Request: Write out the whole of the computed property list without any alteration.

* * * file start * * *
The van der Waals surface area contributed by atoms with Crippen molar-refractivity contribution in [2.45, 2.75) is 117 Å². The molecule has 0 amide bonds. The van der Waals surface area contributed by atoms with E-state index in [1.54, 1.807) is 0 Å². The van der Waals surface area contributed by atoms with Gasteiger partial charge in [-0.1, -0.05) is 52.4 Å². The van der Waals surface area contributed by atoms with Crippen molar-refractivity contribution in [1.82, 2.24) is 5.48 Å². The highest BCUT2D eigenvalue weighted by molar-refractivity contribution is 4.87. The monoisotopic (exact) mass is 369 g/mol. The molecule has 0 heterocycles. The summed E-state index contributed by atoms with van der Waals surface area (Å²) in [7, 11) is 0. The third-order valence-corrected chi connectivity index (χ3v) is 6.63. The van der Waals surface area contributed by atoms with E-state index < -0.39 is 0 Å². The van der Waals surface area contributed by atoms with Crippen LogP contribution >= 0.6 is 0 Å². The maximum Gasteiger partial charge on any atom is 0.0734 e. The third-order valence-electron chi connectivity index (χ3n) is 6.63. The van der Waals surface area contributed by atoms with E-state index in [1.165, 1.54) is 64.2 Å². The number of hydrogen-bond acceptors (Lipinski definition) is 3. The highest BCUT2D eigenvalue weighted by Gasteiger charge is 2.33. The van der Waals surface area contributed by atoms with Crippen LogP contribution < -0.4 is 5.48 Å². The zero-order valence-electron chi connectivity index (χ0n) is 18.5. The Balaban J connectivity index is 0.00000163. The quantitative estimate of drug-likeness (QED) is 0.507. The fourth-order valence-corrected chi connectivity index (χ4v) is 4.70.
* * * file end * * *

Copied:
The van der Waals surface area contributed by atoms with Crippen molar-refractivity contribution in [2.45, 2.75) is 117 Å². The molecule has 0 amide bonds. The van der Waals surface area contributed by atoms with E-state index in [1.54, 1.807) is 0 Å². The van der Waals surface area contributed by atoms with Gasteiger partial charge in [-0.1, -0.05) is 52.4 Å². The van der Waals surface area contributed by atoms with Crippen molar-refractivity contribution in [1.82, 2.24) is 5.48 Å². The highest BCUT2D eigenvalue weighted by molar-refractivity contribution is 4.87. The monoisotopic (exact) mass is 369 g/mol. The molecule has 0 heterocycles. The summed E-state index contributed by atoms with van der Waals surface area (Å²) in [7, 11) is 0. The third-order valence-corrected chi connectivity index (χ3v) is 6.63. The van der Waals surface area contributed by atoms with E-state index < -0.39 is 0 Å². The van der Waals surface area contributed by atoms with Crippen LogP contribution >= 0.6 is 0 Å². The maximum Gasteiger partial charge on any atom is 0.0734 e. The third-order valence-electron chi connectivity index (χ3n) is 6.63. The van der Waals surface area contributed by atoms with E-state index in [1.165, 1.54) is 64.2 Å². The number of hydrogen-bond acceptors (Lipinski definition) is 3. The highest BCUT2D eigenvalue weighted by Gasteiger charge is 2.33. The van der Waals surface area contributed by atoms with Crippen LogP contribution < -0.4 is 5.48 Å². The zero-order valence-electron chi connectivity index (χ0n) is 18.5. The Balaban J connectivity index is 0.00000163. The quantitative estimate of drug-likeness (QED) is 0.507. The fourth-order valence-corrected chi connectivity index (χ4v) is 4.70.